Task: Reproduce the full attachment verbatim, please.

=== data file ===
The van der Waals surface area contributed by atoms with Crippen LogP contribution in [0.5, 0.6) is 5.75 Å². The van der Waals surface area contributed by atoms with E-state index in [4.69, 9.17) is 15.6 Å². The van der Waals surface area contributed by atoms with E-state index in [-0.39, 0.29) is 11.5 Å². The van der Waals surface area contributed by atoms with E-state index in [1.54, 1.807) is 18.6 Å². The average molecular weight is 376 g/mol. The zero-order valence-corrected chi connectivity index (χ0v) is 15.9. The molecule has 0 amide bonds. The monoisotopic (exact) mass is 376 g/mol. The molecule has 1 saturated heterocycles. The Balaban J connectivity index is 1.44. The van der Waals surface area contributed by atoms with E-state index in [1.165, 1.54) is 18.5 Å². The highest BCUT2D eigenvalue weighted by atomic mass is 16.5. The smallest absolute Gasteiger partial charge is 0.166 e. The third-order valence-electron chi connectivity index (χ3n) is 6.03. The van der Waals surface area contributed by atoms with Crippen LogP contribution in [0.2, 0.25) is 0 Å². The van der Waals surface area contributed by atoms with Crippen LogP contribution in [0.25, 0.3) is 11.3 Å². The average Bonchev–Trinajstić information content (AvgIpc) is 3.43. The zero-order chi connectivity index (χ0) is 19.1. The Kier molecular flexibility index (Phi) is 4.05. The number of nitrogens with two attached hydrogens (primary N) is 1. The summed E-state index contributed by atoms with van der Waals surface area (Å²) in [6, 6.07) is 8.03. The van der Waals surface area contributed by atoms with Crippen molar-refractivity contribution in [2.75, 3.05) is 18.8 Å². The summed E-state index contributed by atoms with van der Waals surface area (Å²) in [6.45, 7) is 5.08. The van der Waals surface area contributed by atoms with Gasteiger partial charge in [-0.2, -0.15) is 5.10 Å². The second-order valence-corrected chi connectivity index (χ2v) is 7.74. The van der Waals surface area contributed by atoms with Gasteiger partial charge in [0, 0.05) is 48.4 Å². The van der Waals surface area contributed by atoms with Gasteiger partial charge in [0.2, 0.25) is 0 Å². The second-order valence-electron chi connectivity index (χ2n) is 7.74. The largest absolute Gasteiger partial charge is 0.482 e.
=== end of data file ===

The van der Waals surface area contributed by atoms with Crippen LogP contribution in [0.5, 0.6) is 5.75 Å². The van der Waals surface area contributed by atoms with E-state index in [4.69, 9.17) is 15.6 Å². The van der Waals surface area contributed by atoms with E-state index in [-0.39, 0.29) is 11.5 Å². The van der Waals surface area contributed by atoms with E-state index in [1.54, 1.807) is 18.6 Å². The average molecular weight is 376 g/mol. The zero-order valence-corrected chi connectivity index (χ0v) is 15.9. The molecule has 0 amide bonds. The monoisotopic (exact) mass is 376 g/mol. The molecule has 1 saturated heterocycles. The Balaban J connectivity index is 1.44. The van der Waals surface area contributed by atoms with E-state index in [1.165, 1.54) is 18.5 Å². The highest BCUT2D eigenvalue weighted by atomic mass is 16.5. The smallest absolute Gasteiger partial charge is 0.166 e. The third-order valence-electron chi connectivity index (χ3n) is 6.03. The van der Waals surface area contributed by atoms with Crippen LogP contribution in [0.2, 0.25) is 0 Å². The van der Waals surface area contributed by atoms with Crippen LogP contribution in [0.25, 0.3) is 11.3 Å². The average Bonchev–Trinajstić information content (AvgIpc) is 3.43. The zero-order chi connectivity index (χ0) is 19.1. The Kier molecular flexibility index (Phi) is 4.05. The number of nitrogens with two attached hydrogens (primary N) is 1. The summed E-state index contributed by atoms with van der Waals surface area (Å²) in [6, 6.07) is 8.03. The van der Waals surface area contributed by atoms with Crippen molar-refractivity contribution in [2.75, 3.05) is 18.8 Å². The summed E-state index contributed by atoms with van der Waals surface area (Å²) in [6.45, 7) is 5.08. The van der Waals surface area contributed by atoms with Gasteiger partial charge in [-0.2, -0.15) is 5.10 Å². The second-order valence-corrected chi connectivity index (χ2v) is 7.74. The van der Waals surface area contributed by atoms with Gasteiger partial charge in [0, 0.05) is 48.4 Å². The van der Waals surface area contributed by atoms with Gasteiger partial charge in [0.2, 0.25) is 0 Å². The second-order valence-electron chi connectivity index (χ2n) is 7.74. The largest absolute Gasteiger partial charge is 0.482 e.